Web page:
The US will roll out a new electric fuel-cell vehicle technology by 2025, a move aimed at cutting carbon emissions while increasing energy efficiency.
The US Environmental Protection Agency (EPA) has announced plans to accelerate the rollout of a new advanced, clean-burning fuel cell technology, called e1 mechanism.
The agency said it would deploy its new advanced fuel- cell technology for the first time next year.
The new fuel cell will use advanced catalysts and can be manufactured in the US for $20.5 billion, a major step forward in the technology’s development.
The EPA said it will test its e1 technology at the World Energy Conference in 2019, and a full-scale deployment will begin next year, at a cost of about $100 billion.
“The EPA will deploy a $20 million research and development demonstration of a $10 billion, cost-effective fuel cell electric vehicle with zero emissions by 2025,” the EPA said in a statement.
The agency said the new fuel-cells are expected to reduce emissions by 50 percent to 75 percent.””
The program will be funded through the Clean Energy Act, which provides $1.5 trillion in funding to help states transition to cleaner energy sources, reduce CO2 emissions, and spur economic development.”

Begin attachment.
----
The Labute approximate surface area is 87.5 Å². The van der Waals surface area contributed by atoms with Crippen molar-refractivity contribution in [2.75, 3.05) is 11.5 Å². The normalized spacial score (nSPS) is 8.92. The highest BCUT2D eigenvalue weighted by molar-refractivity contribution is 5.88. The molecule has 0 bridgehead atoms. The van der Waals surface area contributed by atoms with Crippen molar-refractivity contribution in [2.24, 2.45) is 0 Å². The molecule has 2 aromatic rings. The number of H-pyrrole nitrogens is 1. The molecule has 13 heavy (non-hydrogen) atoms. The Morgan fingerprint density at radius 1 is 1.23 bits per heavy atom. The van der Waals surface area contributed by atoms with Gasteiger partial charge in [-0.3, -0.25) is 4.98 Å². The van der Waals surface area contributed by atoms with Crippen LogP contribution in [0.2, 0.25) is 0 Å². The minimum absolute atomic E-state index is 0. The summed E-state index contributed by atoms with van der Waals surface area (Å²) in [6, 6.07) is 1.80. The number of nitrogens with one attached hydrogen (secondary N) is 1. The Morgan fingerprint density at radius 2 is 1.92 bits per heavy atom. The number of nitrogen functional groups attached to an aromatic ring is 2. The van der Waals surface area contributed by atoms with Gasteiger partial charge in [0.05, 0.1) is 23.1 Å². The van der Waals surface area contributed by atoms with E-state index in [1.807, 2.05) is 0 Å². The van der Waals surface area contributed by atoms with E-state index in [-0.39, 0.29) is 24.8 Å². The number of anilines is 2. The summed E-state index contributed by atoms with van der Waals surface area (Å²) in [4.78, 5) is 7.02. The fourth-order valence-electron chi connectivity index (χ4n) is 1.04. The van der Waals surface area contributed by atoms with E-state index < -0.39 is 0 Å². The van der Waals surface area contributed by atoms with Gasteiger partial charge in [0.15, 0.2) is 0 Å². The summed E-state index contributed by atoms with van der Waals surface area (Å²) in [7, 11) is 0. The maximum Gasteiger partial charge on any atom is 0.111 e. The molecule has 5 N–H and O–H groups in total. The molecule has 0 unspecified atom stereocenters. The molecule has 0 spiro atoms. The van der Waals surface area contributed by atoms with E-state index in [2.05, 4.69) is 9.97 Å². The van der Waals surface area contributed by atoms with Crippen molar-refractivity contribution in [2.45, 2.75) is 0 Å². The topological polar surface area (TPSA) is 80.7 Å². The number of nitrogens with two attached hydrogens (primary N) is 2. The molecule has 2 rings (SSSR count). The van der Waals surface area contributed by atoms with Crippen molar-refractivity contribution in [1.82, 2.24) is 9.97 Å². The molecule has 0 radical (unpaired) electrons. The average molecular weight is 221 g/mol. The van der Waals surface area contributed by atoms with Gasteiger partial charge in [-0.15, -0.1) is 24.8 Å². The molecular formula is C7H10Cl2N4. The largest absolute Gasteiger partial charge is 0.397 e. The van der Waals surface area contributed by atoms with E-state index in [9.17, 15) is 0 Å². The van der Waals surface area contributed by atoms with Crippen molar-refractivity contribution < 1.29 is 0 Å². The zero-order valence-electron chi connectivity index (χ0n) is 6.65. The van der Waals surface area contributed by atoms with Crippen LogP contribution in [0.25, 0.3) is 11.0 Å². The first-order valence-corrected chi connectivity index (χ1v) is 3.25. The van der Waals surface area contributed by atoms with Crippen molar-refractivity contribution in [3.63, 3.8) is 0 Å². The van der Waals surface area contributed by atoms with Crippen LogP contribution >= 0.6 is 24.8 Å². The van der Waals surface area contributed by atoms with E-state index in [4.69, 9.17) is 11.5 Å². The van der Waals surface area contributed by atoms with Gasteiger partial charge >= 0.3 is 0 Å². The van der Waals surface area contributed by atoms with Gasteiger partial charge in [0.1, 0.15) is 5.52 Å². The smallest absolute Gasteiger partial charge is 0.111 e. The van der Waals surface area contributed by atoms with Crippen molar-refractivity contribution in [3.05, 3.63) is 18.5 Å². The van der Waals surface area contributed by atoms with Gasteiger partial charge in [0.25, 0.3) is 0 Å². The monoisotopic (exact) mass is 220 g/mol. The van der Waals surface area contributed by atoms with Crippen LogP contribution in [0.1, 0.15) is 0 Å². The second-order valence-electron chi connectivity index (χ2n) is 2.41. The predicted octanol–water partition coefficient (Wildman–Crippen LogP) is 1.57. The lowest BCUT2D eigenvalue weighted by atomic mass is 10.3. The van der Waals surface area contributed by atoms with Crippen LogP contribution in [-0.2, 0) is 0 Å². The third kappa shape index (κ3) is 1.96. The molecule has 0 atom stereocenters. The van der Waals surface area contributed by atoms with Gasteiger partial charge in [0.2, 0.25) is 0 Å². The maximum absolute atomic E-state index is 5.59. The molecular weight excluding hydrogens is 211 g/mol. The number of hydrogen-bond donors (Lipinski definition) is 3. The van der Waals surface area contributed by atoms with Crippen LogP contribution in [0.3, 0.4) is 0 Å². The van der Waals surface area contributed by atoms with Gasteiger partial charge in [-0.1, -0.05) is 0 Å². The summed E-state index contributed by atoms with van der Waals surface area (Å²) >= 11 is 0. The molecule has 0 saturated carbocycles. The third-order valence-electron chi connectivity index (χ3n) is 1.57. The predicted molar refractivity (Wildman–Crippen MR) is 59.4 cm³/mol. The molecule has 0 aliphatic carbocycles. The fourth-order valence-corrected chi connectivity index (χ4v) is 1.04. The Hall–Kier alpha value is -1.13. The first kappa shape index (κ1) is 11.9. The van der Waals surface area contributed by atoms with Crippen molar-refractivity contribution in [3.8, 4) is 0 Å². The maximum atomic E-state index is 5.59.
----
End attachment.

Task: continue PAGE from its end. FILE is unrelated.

The agency said the new fuel-cells are expected to reduce emissions by 50 percent to 75 percent.
“We are committed to building upon the momentum of the EV revolution and advancing our fuel-car technology to meet our climate and energy needs,” the agency said.
The agency is not the first to make such a big push into electric vehicle technology.
In 2014, it began testing a fuel-coupled vehicle with a range of 400 miles (640 kilometers) on public roads in California.
The $20B investment is expected only to grow, the agency added.
The fuel-Cell One is a low-emissions, high-efficiency hybrid electric vehicle, and has been hailed as the most innovative fuel cell yet.
The car, which is expected by 2021, will be priced around $10,000 and can accelerate from zero to 60 miles per hour (105 km/h).